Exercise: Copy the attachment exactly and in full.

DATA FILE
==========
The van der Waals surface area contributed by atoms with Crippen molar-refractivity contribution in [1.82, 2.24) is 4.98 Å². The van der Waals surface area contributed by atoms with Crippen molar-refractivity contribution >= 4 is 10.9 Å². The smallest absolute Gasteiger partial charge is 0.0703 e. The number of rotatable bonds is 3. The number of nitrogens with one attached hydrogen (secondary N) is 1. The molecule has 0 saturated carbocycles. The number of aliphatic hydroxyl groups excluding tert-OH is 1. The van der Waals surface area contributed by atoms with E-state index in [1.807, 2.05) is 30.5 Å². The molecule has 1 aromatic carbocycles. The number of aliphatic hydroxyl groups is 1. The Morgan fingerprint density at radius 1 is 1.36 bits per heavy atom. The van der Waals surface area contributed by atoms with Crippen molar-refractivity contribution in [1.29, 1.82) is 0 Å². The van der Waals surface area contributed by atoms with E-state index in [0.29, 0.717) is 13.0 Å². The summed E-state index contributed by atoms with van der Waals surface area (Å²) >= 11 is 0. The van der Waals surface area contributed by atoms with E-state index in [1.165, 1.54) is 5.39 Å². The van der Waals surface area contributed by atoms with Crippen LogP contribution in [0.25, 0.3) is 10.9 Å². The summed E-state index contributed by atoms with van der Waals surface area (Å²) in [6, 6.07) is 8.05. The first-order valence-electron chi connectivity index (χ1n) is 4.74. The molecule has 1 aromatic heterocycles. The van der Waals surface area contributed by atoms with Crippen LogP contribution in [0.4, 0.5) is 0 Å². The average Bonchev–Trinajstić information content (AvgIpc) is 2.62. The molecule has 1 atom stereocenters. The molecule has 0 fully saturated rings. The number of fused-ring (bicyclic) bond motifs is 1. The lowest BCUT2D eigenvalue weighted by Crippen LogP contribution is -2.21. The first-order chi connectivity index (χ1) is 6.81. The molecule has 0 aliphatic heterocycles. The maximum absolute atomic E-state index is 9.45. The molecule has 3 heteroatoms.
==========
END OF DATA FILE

The van der Waals surface area contributed by atoms with Crippen molar-refractivity contribution in [1.82, 2.24) is 4.98 Å². The van der Waals surface area contributed by atoms with Crippen molar-refractivity contribution >= 4 is 10.9 Å². The smallest absolute Gasteiger partial charge is 0.0703 e. The number of rotatable bonds is 3. The number of nitrogens with one attached hydrogen (secondary N) is 1. The molecule has 0 saturated carbocycles. The number of aliphatic hydroxyl groups excluding tert-OH is 1. The van der Waals surface area contributed by atoms with E-state index in [1.807, 2.05) is 30.5 Å². The molecule has 1 aromatic carbocycles. The number of aliphatic hydroxyl groups is 1. The Morgan fingerprint density at radius 1 is 1.36 bits per heavy atom. The van der Waals surface area contributed by atoms with Crippen molar-refractivity contribution in [1.29, 1.82) is 0 Å². The van der Waals surface area contributed by atoms with E-state index in [0.29, 0.717) is 13.0 Å². The summed E-state index contributed by atoms with van der Waals surface area (Å²) >= 11 is 0. The van der Waals surface area contributed by atoms with E-state index in [1.165, 1.54) is 5.39 Å². The van der Waals surface area contributed by atoms with Crippen LogP contribution in [0.25, 0.3) is 10.9 Å². The summed E-state index contributed by atoms with van der Waals surface area (Å²) in [6, 6.07) is 8.05. The first-order valence-electron chi connectivity index (χ1n) is 4.74. The molecule has 1 aromatic heterocycles. The van der Waals surface area contributed by atoms with Crippen LogP contribution in [0.4, 0.5) is 0 Å². The average Bonchev–Trinajstić information content (AvgIpc) is 2.62. The molecule has 1 atom stereocenters. The molecule has 0 fully saturated rings. The number of fused-ring (bicyclic) bond motifs is 1. The lowest BCUT2D eigenvalue weighted by Crippen LogP contribution is -2.21. The first-order chi connectivity index (χ1) is 6.81. The molecule has 0 aliphatic heterocycles. The maximum absolute atomic E-state index is 9.45. The molecule has 3 heteroatoms.